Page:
The 25% interim analysis ruled out the doubling of cardiovascular risk, and Contrave was approved in 2014. In fact, the interim analysis showed that treatment with naltrexone/bupropion reduced the risk of major adverse cardiovascular events by 41% compared with placebo. This led Orexigen, the original sponsor who partnered with Takeda to distribute the drug, to publicly file a patent and securities application with the Securities and Exchange Commission claiming a positive effect on cardiovascular outcomes unrelated to weight change. In addition, the company publicly disclosed the results of the interim results widely within the company and to additional business partners, according to the FDA.
To TCTMD, Nissen said the steering committee did not want to stop the LIGHT trial, but given the release of data from the 25% interim analysis they simply had no choice. With the data in public domain, patients could leave the trial in order to take the now commercially available weight-loss drug, and physicians would be reluctant to randomize patients in light of media reports suggesting the drug was associated with a 41% reduction in the risk of major adverse cardiovascular events.
“The Data and Safety Monitoring Board and Executive Steering Committee were very upset with the behaviour of the original sponsor,” said Nissen, noting that he and others pleaded with Orexigen not to publicly disclose the results as this would compromise the still-ongoing study.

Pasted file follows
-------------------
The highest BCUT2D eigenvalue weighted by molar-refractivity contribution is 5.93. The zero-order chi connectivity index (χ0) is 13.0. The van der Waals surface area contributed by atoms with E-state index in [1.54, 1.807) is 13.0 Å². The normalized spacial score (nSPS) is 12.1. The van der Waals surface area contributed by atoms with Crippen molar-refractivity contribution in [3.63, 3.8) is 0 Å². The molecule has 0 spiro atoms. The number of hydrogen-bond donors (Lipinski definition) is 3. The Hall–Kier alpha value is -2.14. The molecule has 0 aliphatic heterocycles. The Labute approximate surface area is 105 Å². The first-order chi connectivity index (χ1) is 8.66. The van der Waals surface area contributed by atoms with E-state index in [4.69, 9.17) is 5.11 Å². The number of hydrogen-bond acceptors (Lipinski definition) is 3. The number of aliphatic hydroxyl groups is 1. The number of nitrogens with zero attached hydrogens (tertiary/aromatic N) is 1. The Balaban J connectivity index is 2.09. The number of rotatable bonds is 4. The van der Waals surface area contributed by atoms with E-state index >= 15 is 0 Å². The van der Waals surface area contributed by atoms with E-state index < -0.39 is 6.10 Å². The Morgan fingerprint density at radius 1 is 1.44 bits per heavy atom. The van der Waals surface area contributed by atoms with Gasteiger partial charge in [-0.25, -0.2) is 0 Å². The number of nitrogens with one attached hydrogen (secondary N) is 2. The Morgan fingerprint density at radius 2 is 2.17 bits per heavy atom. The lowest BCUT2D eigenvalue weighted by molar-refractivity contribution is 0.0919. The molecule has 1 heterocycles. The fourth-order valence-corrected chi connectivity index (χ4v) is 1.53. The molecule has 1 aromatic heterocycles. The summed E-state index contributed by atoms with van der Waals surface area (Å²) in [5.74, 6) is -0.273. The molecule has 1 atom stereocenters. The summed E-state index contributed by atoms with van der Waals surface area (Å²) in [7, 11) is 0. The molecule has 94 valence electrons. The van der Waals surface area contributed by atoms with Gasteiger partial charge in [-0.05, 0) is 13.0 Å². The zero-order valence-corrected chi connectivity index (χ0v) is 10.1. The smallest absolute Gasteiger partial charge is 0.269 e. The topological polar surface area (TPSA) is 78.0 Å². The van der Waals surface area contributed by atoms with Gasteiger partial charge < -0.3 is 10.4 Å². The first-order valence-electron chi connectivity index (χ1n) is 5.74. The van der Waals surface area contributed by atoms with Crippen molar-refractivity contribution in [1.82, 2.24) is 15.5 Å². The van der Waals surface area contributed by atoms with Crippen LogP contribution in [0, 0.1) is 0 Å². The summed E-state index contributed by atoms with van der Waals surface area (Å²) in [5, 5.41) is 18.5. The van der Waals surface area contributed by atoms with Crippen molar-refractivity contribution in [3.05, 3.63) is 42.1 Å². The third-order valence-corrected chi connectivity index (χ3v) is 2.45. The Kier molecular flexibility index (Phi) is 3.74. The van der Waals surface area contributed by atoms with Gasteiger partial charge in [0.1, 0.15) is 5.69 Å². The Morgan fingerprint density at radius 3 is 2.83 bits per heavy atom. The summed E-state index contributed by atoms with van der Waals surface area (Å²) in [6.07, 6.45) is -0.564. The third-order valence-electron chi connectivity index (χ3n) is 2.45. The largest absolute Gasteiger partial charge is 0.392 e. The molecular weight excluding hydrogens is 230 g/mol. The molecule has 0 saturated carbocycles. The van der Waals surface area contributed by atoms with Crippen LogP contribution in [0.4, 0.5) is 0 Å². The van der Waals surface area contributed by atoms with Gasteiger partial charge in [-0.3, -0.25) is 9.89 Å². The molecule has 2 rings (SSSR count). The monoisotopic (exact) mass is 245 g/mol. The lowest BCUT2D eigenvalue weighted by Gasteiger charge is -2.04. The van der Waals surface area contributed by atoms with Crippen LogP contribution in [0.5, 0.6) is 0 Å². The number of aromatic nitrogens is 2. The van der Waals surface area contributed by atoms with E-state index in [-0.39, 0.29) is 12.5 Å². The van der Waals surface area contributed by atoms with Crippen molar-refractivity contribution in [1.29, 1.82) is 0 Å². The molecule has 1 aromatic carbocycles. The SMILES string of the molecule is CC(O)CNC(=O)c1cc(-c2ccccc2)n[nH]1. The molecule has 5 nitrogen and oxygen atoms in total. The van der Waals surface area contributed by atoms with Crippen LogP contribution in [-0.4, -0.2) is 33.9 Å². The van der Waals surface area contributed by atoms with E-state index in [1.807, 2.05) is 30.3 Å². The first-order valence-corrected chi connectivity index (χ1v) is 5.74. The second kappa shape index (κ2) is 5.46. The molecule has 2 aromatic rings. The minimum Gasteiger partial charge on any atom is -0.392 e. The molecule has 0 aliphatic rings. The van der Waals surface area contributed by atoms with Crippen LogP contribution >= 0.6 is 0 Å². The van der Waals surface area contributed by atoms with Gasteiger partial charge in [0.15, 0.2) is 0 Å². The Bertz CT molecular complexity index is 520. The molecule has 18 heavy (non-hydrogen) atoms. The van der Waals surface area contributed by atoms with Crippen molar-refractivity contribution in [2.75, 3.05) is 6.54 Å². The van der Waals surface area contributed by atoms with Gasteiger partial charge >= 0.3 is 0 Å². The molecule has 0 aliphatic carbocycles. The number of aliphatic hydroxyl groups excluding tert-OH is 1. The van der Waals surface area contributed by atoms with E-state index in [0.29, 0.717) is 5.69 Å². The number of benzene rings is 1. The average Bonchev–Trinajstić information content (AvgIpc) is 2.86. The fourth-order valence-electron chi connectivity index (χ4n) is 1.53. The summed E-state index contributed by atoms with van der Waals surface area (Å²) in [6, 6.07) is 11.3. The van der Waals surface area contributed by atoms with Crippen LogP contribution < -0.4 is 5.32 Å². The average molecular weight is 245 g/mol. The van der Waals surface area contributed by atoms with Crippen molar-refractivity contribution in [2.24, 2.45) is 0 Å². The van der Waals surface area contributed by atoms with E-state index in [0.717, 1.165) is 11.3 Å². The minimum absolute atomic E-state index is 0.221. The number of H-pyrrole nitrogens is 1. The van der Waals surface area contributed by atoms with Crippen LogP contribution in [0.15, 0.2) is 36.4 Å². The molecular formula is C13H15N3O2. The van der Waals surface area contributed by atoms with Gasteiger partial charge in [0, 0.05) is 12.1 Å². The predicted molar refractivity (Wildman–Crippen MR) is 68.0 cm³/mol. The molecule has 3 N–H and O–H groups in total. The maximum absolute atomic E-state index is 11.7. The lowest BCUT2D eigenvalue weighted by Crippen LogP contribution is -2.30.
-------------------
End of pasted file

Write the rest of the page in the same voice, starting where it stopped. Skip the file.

In 2015, the LIGHT investigators performed an interim analysis after 50% of accrued events; results of this prespecified analysis are the data being published this week. The suggestion of benefit at the 25% interim analysis, which Nissen said could be nothing more than statistical noise from highly unstable data, disappeared. At the 50% time point, the primary prespecified outcome measure—time to first MACE—occurred in 192 patients, including 102 patients in the placebo arm and 90 patients treated with the naltrexone/bupropion combination. The final end-of-study analysis, at 64% of completion, also showed no difference in MACE.
Given the low rates of adherence in both arms—just 37.5% of patients were taking the drug at 1 year versus 26.3% of placebo-treated patients—the researchers also conducted an on-treatment analysis at the 50% time point. This on-treatment analysis also failed to show any cardiovascular benefit with Contrave.
Weight loss with Contrave did occur, with patients taking the combination reporting a mean decrease of 3.9 kg compared with a 1.2-kg loss among placebo-treated patients (P < 0.001).
A Shattered Compromise
When embarking on clinical research such as LIGHT, Nissen told TCTMD, study investigators enter into a compact with patients—patients agreed to participate in a randomized, placebo-controlled trial on the assumption that the results would further medical science, while researchers have a “moral responsibility” to publish the results in a timely manner. This compact is not something investigators should take lightly, he said.
Sharfstein echoed those sentiments, blasting the company for violating their part of the deal in LIGHT.
“The use of interim data is a compromise between two goals, one of which is identifying improved treatments as quickly as possible and the other of which is making sure these treatments do not have untoward cardiovascular side effects,” he said. “The disclosure of data inappropriately really shatters the compromise and makes it much more likely that the FDA would have to choose to make sure it receives all the data first.”